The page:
| ||Format||Pages||Price|| |
|PDF (536K)||22||$25||  ADD TO CART|
|Complete Source PDF (6.7M)||316||$55||  ADD TO CART|
A possible failure mode of high strength steels that are used in hydrogen gas-cooled turbine generators can be described by a combination of environment-assisted crack initiation, crack propagation by fatigue, and sustained load and final fracture. Therefore, a project was initiated to study the fracture properties in hydrogen and hydrogen sulfide (H2S) gas of two high strength steels, 3.5 nickel-chromium-molybdenum-vanadium ferritic and 18Mn-4Cr austenitic, which are commonly used for generator end rings. Two specimen types were employed, blunt notch specimens for crack initiation studies and precracked specimens for crack propagation and stress corrosion cracking studies. Tests were conducted to determine crack initiation due to incrementally rising load in H2S, crack propagation due to fatigue loading in hydrogen (H2), and KIscc in H2. This paper presents experimental data and provides metallurgical evidence to show that the failure mechanism in the specimens is environment assisted.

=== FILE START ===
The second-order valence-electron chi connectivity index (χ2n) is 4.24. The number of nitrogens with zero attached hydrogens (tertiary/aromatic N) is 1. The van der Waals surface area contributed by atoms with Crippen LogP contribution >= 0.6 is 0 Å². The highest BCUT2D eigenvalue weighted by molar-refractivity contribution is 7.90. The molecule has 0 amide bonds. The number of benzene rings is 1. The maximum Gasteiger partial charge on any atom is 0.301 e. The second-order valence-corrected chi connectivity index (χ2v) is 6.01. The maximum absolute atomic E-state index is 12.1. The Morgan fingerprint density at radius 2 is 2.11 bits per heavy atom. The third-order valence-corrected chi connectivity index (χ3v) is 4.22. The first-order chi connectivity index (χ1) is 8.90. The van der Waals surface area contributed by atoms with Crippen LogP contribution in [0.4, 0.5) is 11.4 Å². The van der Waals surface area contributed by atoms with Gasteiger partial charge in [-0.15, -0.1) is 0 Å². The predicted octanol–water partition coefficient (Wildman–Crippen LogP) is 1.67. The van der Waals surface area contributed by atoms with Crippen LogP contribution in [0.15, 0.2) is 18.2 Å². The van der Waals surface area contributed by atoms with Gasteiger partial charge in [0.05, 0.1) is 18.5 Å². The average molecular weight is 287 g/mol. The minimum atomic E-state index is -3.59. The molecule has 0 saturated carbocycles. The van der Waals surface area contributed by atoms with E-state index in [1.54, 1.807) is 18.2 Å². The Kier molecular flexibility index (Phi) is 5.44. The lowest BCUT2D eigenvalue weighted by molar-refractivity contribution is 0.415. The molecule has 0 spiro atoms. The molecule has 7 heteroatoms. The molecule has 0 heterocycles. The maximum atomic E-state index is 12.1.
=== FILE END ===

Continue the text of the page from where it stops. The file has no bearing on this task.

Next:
corrosion fatigue, crack propagation, nickel-base alloys, hydrogen embrittlement, fractography
Engineer, Fracture Mechanics, Ontario Hydro Research Laboratories, Toronto, Ontario,